The purpose of Icons - Revd Canon Nicola Stanley
Revd Canon Nicola Stanley, Precentor of Bristol Cathedral, considers the purpose of Icons.
My favourite Christmas present? An icon of St Lydia! The gift was from a pilgrim who joined a recent pilgrimage I led to Greece, travelling in St Paul’s footsteps.
The first Eucharist we celebrated was in the open air by the peaceful river in which Lydia was baptised by Paul 2000 years ago. A gentile, Lydia was the first person baptised on European soil. Unusually for a woman, Lydia earned her own living by trading in expensive purple dye.
Icons aid our prayers and inform our understanding of the key figures in our faith: Christ himself, the Virgin Mary, angels and saints. Icons aren’t intended to be accurate representations of their subjects; they are stylised depictions which are ‘written’, by people of faith working in a prayerful, almost meditative state.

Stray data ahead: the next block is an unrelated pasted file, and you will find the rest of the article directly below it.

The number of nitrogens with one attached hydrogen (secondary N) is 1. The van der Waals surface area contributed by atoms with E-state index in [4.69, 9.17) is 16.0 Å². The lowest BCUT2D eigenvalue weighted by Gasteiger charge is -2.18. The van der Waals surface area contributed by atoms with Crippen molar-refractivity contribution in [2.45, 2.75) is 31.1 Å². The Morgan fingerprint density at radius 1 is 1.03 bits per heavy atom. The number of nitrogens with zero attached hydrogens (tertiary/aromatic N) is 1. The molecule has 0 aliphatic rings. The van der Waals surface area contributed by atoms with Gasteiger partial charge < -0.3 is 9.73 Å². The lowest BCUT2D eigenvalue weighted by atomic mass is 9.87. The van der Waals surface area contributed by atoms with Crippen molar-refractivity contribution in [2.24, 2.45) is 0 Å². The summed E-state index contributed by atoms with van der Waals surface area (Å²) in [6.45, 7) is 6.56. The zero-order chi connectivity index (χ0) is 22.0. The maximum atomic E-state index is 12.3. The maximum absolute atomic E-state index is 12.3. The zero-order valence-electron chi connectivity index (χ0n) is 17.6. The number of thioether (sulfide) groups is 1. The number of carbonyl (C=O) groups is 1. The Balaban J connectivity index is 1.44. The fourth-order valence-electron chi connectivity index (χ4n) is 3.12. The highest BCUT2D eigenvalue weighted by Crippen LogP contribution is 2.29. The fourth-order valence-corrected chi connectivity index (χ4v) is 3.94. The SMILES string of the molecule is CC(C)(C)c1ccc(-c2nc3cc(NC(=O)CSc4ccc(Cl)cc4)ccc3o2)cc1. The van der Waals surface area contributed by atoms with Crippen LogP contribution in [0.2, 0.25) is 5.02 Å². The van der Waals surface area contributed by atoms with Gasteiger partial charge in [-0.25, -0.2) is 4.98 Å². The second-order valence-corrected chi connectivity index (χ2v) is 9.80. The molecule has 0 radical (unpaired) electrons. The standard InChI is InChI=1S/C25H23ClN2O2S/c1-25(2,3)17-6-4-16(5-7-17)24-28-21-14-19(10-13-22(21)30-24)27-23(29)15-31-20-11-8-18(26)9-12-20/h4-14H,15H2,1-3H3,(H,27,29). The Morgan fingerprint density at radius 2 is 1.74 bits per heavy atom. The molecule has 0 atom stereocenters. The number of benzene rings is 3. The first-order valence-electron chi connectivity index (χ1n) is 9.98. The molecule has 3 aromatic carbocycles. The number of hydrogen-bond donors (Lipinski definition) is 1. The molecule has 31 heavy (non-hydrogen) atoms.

Icons contain rich symbolism and must be read – for example the colour gold represents heaven, green the earth, lilies the Virgin Mary and so on. De-coding the symbolism in icons is time-consuming - and utterly fascinating!
Known as ‘windows to heaven’, icons can inform our faith and enhance our prayer life. Gazing at the icon of Lydia, the image invites me to recall with thanksgiving my own baptism, I pray for all our pilgrims and for the Greek people and their country, I reflect on the position of women today and imagine the very different world in which Lydia lived and worked. I pray for St Lydia and the whole company of heaven, and ask them to pray for me.